Says Tribble, “I suspect that what inspired that little fundraiser still drives me today. In fact, in most small, closely held companies, you simply cannot disentangle the thoughts, feelings, and values of the owner from the business itself.”
This could explain why the majority of Tribble’s business associates grow into close personal friends, and why her personal evolution dramatically influences the course of her company and the society it serves.
A Watershed Moment
Growing her business was no easy task for the creative Tribble. After about 15 years in the business, she “hit the wall.” Although company revenues swelled in the then-vibrant corporate event arena, she struggled with its footing in the areas of operations, budgeting and people management. It caused her to do something remarkable: walk across the desert.
Surprisingly, it was this silent spiritual trek across the Sahara desert with a group called Cross Cultural Journeys, which yielded insights into what brought meaning and fulfillment to her personally.
Her enlightenment was reinforced by her reading at the time of E-Myth by Michael Gerber, when she realized that she was also at a professional crossroads.
“I realized that I had to choose between working on the creative events in my business, or find satisfaction by creating the business itself,” says Tribble. “I woke up one day and said, ‘Maybe there’s somebody out there who likes to do the stuff I suck at.’”
Tribble says that her decision to place her personal focus on creating the business brought immediate clarity about the direction of the company.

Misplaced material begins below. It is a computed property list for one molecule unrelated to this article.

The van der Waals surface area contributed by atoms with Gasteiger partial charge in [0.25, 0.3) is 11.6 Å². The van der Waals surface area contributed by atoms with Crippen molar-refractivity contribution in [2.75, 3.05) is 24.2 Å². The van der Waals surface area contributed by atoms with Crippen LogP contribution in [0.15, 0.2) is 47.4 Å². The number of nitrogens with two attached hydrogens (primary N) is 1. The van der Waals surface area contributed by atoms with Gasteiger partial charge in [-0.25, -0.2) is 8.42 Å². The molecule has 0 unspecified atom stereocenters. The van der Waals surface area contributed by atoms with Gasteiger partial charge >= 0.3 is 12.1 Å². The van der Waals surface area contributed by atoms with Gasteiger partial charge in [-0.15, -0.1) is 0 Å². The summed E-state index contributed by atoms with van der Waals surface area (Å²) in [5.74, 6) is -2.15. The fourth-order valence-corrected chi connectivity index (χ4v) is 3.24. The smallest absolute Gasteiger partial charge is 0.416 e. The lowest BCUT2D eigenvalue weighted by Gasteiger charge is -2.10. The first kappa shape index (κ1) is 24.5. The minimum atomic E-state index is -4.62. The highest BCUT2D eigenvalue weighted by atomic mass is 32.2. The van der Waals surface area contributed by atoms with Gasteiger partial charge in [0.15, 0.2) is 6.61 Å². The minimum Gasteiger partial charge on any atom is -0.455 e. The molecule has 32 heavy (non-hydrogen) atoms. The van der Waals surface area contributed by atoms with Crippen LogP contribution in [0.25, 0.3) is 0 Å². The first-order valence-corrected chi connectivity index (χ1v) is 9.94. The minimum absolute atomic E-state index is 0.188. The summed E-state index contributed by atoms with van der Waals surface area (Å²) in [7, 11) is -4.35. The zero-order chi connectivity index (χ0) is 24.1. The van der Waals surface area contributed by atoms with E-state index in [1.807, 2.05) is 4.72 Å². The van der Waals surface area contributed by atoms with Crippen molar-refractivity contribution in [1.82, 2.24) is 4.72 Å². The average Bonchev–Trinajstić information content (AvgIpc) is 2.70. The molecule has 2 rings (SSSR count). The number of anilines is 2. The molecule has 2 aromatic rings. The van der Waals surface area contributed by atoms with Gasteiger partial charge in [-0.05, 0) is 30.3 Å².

It was a few months later that she took on Linda Libby as her second-in-command. Although Libby has since retired from the firm, Tribble is quick to credit her, “Together, we created the vision we have today: to create experiences that inspire people toward positive change.”
Shortly after what Tribble calls this ‘intentional shift’ in the business, new opportunities appeared. She partnered with Chris Williams of the Carolina Business Review to produce the 2003 Forum for Corporate Conscience, enrolling Hugh McColl to convene 150 CEOs, thought-leaders and activists for an extended conversation about corporate leadership. Well-ahead of its time, the event included topics like governance, environment, social responsibility, justice, ethics and family, with such distinguished speakers as Warren Buffet, Marian Wright Edelman and Tom Wolfe.